Wednesday, December 2, 2015

The Aeronaut's Windlass Book Review

by The Wanderer

Author: Jim Butcher
Publisher: Roc
Genre: Epic Fantasy, Steampunk
Series: The Cinder Spires Book One
Pages: 640

Buy on Amazon!

Jim Butcher is known to readers around the world as the author of The Dresden Files and The Codex Alera. Having successfully crafted two series’s, one of which is still on-going, Butcher has opted to create a third and arguably his most ambitious – at least in terms of scope.
Mists have made living on the ground impossible for humans, now they take to the skies living in giant cities in the clouds called spires. In Spire Albion, peaceful lives are shattered when they are attacked by Spire Aurora. As the two Spires begin to wage war a greater evil lurks beneath the surface.

Worldbuilding in Butcher’s Aeronaut’s Windlass’s is his strongest suit. Cities in the sky, giant flying and canon wielding airships, intelligent talking cats, weaponized magical orbs, and insane psychics are only the beginning. This has all the makings of a great new steampunk series. Despite the steampunk visuals, Cinder Spires feels a lot more like an epic fantasy, and oftentimes as I was reading I was reminded of The Wheel of Time … minus the whole separation of genders thing. Epic fantasy is a genre Butcher first tried to tackle but with no success in his early career, the results of which I presume can likely be found as ash at the bottom of his fireplace. I feel like this effort is an attempt to realize that dream.

There are a lot of characters and shifting viewpoints.  At times it feels like we don’t get to spend sufficient time with all of the them, and some of the development does feel lacking. Butcher is able to circumvent this by having nearly all of his major plots converge early in the story once Aurora begins their attack.

Gwendolyn Lancaster is the only daughter from one of Albion’s wealthiest families. She rebels against her mother to join the Service, the group that guards Albion from its enemies. She joins her cousin Benedict, who has been with the service for awhile, and is a warriorborn – which basically means he has enhanced strength, fighting abilities, and some cat-like abilities. Gwen and Ben fight like an old married couple, but they are quick to stand up to bullies which soon lends them in the company of Bridget. She’s the only daughter of House Tagwynn, a once prosperous house now on its last limb. Bridget is a large woman that can speak “cat.” It’s through her we hear many of the arrogant translations of Rowl, the son of one of the cat tribes leaders that occupy Albion. Rowl keeps Bridget as his pet human, and it’s with him that the cat societies of Albion are explored. Butcher’s humor is on full display when dealing with cats and cat societies, and this remains one of my favorite parts of the entire read.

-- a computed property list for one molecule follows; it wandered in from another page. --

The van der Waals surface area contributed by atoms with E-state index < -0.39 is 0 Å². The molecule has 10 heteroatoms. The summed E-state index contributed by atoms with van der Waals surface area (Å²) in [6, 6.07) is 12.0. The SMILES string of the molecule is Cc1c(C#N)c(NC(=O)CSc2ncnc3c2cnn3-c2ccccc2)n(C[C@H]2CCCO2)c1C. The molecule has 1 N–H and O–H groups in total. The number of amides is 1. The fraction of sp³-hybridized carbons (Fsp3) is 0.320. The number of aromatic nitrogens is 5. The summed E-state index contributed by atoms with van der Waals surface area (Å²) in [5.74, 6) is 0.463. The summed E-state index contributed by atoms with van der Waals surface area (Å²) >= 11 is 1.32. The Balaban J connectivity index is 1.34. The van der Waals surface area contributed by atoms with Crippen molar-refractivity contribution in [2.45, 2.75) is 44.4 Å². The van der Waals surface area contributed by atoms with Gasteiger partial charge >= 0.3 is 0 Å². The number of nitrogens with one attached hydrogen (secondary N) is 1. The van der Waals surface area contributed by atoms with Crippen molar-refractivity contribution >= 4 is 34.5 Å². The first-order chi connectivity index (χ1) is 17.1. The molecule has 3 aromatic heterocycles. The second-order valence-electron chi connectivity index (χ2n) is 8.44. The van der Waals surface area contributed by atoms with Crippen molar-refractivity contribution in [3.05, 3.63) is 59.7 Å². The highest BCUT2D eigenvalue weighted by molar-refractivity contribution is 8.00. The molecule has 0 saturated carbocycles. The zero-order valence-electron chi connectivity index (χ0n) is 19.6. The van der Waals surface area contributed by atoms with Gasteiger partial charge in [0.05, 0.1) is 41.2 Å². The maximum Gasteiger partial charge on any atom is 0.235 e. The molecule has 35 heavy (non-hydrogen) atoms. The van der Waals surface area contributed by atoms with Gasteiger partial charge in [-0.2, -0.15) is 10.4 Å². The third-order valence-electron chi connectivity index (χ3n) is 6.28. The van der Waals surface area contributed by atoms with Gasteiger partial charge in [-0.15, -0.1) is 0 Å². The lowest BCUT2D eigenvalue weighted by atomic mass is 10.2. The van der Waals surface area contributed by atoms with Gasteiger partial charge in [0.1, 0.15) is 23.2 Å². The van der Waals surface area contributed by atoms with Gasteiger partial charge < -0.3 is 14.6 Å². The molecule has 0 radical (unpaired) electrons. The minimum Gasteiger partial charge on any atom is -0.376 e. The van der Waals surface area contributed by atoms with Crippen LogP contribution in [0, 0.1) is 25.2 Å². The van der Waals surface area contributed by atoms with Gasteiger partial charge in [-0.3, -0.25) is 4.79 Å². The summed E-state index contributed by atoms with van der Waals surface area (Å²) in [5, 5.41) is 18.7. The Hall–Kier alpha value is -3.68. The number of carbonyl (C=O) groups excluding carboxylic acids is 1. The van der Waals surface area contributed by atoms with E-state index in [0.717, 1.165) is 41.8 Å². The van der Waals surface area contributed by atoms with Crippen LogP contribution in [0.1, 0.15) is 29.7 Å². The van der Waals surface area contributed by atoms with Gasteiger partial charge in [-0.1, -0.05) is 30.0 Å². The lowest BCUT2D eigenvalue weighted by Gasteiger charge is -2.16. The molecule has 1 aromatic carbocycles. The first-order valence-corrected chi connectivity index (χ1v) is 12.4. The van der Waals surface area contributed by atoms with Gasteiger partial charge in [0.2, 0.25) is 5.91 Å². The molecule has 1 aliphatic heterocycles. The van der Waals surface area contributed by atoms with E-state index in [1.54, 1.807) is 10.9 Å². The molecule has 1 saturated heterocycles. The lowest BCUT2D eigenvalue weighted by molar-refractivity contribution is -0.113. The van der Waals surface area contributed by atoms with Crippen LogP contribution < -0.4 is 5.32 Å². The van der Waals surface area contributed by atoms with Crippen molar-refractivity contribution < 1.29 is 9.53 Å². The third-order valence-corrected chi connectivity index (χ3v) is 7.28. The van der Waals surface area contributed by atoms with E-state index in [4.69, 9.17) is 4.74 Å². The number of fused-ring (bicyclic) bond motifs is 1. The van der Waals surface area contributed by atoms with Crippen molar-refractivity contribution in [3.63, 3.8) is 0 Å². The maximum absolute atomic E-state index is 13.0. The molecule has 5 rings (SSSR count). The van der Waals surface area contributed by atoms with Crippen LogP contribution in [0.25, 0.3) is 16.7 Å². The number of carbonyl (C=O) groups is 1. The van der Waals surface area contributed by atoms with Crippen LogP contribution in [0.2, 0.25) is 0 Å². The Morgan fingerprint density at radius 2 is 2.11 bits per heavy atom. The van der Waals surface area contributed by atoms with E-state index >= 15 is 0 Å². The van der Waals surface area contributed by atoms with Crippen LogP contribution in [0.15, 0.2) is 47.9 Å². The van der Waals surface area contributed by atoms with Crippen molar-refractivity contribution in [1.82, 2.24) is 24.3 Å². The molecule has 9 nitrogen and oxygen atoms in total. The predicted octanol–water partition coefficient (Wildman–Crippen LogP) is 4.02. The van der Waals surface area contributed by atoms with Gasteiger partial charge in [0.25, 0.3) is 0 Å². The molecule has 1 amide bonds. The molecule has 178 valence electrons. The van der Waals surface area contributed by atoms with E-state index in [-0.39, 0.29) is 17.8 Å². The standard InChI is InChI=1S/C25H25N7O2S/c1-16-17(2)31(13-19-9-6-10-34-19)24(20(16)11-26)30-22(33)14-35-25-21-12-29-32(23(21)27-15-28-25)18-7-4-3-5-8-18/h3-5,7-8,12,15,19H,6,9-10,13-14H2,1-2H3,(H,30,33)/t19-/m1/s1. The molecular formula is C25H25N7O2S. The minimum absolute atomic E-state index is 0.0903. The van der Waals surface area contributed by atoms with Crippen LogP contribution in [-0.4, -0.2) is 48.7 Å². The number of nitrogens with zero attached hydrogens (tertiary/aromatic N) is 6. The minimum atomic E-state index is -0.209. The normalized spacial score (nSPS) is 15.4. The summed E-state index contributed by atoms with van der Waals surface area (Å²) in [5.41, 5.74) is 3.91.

On the other side of Albion readers are introduced Captain Grimm, an ex-Fleet Captain who was forced to resign for being a coward. He currently Captain’s the Predator, a smaller fighting ship that sabotages Aurora’s trading routes. When his ship gets damaged badly during a fight gone awry, his return to Albion finds him forced to make a risky deal in order to pay for the necessary repairs. During his return he is introduced to the etherealist Ferus and is young apprentice Folly. Etherealist, for all practicalities sake are essentially the wizards of this world, albeit they’re very strange. Folly in particular talks to a jar of crystals about everyone she’s talking to, instead of directly talking to them.

Interspersed between these two groups of heroes, readers are introduced to Espira, an Auroran Major, that allows readers to sympathize with the enemies cause. At the very least this angle makes sure to paint Aurora as more than “the forces of evil.” This is definitely the arc that suffers the most from lack of development. For those out there that do like a classic fantasy villain, there is Cavendish, an evil etherealist that is accompanying Espira and pulling his strings so to speak.

Butcher manages to include a lot of action scenes which is atypical of many “first in a series” fantasy books. It’s these scenes that keep you reading long past what you intended. The Aeronaut’s Windlass is a promising beginning to the Cinder Spires series. This does have the potential to be turned into a super-epic, even though only three books are currently guaranteed by the publisher. If you’re looking for a fun steampunk with an epic fantasy feel, this will hit the spot.

Score: 8.8

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